I've been making pizzas at home for a really long time. To be honest, I thought my pizzas were pretty good. I enjoyed throwing down all kinds of pizza styles; thin crust, Neapolitan, pizza bianca, pies with dough made with fall honey, and even deep dish Chicago styles. However, I never really thought my pizzas were great, no matter how quickly they got eaten. It's pizza after all.
In the persuit of great pizza, I've bought all kinds of tools for making pies at home, from stones in all shapes and sizes to an interesting mod to a Weber Kettle Grill called the KettlePizza; a tool that has potential, but is difficult to use. Recently I saw a review of a new product called the Baking Steel on the pizza-centric site Slice, and the results Kenji Lopez-Alt was getting in his home oven was enough to motivate me to contribute to a Kickstarter Campaign the makers of the Baking Steel were holding (now closed) to get my hands on a half inch thick model, a massive slab of steel that weighs in at 30 pounds.
The idea behind the Baking Steel originates from a mention in the epic cookbook set Modernist Cuisine, where it was suggested that a baking pizzas at home on a slab of metal would produce a superior product to pizzas baked on stone. It makes sense if you think about it. Stone heated by fire in a wood oven does an amazing job baking pies, because of the temperatures - ranging from 600 to 900 degrees - they are able to reach. A home oven though will typically max out around 500, so while a stone in your oven might turn out a decent pizza, you will be hard pressed to replicate the product that a wood fired oven will produce. Swapping out your stone for metal - in this case steel - ups the firepower (or more specifically energy in the form of heat) a home pizza maker can direct at their pies.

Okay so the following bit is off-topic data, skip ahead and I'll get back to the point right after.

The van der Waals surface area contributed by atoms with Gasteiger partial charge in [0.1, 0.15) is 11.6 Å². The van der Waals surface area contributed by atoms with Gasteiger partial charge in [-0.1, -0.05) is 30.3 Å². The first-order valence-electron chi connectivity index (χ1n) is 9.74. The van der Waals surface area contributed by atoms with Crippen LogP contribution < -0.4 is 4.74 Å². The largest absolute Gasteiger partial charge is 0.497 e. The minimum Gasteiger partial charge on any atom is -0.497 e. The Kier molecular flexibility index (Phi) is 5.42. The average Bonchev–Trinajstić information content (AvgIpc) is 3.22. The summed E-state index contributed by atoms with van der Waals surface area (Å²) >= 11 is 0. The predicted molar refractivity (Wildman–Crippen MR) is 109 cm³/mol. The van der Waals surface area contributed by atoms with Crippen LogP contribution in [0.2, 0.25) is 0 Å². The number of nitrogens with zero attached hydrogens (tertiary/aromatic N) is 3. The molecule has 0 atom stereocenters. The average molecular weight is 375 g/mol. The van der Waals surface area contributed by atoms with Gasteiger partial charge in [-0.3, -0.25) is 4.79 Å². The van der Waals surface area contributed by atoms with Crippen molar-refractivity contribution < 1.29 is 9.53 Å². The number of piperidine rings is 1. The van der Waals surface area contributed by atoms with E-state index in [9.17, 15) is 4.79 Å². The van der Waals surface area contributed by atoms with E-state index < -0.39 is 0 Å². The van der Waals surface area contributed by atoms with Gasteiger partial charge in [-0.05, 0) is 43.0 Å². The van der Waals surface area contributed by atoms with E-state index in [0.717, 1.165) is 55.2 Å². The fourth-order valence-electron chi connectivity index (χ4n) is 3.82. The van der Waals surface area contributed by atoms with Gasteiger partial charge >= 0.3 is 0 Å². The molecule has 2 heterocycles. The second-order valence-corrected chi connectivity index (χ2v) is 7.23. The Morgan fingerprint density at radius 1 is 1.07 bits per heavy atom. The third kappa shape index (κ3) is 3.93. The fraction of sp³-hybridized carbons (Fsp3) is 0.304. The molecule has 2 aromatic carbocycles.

So far, my experience with the switch from stone to steel has been excellent. My pies are baking 25% faster. Thes have crisper and well chared collars and skirts, and are approaching the chewy texture that I've been trying to create at home for years. Truth be told, I'm nowhere near the end of my experiment with the Baking Stone, but I think enough of the product so far to say, if you want to make better pizzas at home, it's worth looking into.
Check out these photos of some recent pies I baked on a Baking Steel, provided by Jonathan Pollack. The proof, it would seem, is in the pizza:
I received no compensation or consideration for this post. This is not intended to be an advertisement. I just love great pizza. When I find a tool that helps me make great pizza, I want other folks to know about it. If you have used the Baking Steel, tell me about it in the comments section of this post. I've love to hear from you.